Your shop’s physical assets are at risk of theft or misuse by your employees. Commonly, one or more employees may identify that certain raw or finished goods can be taken without notice and sold to third parties on various social media marketplaces. While physical controls, such as surveillance cameras, are an important element to deter and detect, strong inventory controls are even better. There are two main types of inventory controls. The first is to control the physical movement and access to inventoriable assets, which commonly includes designated locations by inventory type, barcoding and restricted physical access to products with high-dollar value, fungible or at greatest risk of theft. The other type of inventory controls relates to performing cycle counts, periodic inventories and using data analytics to identify unusual trends in the purchasing, usage or scrap of inventoriable goods.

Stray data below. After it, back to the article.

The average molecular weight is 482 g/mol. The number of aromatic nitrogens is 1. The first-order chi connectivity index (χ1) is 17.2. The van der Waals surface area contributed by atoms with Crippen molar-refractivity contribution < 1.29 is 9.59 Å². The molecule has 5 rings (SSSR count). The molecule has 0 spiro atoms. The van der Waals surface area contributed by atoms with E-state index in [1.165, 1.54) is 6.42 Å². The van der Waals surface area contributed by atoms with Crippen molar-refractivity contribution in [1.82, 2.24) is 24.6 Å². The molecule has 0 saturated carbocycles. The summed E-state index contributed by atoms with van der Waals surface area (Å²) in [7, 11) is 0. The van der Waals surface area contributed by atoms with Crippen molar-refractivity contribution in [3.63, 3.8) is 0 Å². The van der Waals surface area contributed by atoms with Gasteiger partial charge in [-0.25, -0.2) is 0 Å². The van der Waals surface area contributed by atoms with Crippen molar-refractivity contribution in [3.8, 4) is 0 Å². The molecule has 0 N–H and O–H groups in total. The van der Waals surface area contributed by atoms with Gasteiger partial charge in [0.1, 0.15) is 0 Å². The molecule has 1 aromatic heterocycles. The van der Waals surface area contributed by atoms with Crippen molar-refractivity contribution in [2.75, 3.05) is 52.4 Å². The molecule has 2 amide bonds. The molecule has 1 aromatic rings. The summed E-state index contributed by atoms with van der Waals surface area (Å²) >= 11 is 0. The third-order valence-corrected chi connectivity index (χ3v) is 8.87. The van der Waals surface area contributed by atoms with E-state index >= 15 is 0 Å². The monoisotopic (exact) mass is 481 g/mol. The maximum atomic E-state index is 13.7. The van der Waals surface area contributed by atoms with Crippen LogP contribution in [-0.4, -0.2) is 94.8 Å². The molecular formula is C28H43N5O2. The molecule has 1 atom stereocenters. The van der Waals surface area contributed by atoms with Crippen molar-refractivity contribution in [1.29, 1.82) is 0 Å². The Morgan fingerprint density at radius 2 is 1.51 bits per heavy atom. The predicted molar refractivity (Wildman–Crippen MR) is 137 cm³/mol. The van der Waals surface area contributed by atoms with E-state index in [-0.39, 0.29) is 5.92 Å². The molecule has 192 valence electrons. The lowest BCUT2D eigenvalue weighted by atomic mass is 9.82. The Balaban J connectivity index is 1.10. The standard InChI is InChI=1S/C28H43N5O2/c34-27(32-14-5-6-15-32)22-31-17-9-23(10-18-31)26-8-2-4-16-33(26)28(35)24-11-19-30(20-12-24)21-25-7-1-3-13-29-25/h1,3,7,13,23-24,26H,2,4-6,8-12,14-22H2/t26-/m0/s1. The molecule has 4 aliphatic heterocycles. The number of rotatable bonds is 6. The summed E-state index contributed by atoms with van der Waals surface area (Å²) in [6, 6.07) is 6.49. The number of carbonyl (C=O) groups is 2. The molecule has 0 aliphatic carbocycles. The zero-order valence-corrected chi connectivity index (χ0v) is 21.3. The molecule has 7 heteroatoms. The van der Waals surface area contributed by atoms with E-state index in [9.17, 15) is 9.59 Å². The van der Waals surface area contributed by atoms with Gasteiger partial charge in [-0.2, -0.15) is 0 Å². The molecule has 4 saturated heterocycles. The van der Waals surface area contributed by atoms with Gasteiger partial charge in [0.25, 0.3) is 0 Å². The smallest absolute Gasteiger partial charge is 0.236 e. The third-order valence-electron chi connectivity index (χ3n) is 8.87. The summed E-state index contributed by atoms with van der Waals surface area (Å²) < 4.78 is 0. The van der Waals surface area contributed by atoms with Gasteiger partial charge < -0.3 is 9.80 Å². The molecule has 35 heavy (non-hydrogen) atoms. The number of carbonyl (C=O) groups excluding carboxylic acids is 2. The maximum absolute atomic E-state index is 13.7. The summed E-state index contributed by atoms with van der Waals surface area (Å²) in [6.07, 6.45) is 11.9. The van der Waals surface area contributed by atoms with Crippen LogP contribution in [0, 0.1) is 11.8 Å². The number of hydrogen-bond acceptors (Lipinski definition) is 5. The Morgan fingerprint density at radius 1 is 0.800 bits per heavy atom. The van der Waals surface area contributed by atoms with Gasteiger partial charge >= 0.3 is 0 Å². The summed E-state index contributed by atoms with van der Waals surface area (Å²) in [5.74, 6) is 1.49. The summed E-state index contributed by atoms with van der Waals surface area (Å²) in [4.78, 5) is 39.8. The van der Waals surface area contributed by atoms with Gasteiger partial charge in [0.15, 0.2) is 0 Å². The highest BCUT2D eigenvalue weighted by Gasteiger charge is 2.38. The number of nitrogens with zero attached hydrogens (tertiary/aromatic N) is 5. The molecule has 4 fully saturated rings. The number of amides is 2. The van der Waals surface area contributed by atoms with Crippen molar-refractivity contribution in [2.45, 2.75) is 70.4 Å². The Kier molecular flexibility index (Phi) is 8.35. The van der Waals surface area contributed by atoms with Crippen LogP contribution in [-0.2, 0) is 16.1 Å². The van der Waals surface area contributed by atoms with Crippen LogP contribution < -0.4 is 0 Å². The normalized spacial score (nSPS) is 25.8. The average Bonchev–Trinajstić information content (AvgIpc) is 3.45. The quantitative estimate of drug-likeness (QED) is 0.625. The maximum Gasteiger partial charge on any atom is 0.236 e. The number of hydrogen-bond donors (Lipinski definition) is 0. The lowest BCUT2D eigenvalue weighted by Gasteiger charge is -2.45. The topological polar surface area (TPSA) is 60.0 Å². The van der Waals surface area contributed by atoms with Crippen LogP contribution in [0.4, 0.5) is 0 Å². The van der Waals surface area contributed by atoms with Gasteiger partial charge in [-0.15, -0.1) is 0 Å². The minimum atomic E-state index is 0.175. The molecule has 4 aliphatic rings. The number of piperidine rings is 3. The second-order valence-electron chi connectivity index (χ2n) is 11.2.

Theft and use of plastics processors’ intangible assets can occur just as easily. This can range from the theft and sale of the company’s pricing model to the use of the company’s design software licenses to perform services “on the side.” Internal controls can be developed that can deter and mitigate the use of these assets.

2. The accounting office

The accounting office is a hot spot for fraud in any industry, and fraud risks are compounded when one or two trusted employees are responsible for sensitive jobs. The danger is even greater, when these same employees have administrative access and password control to manipulate the accounting system, as well as control over financial reports. Over 14% of fraud committed by employees occurs within the accounting department, with a median loss of over $200,000 per instance. Fraud perpetrated by your company’s accounting department can be very complicated and well-concealed, but most often it is hiding in plain sight. The following are common fraud schemes affecting the manufacturing industry and simple strategies to help you identify and deter them.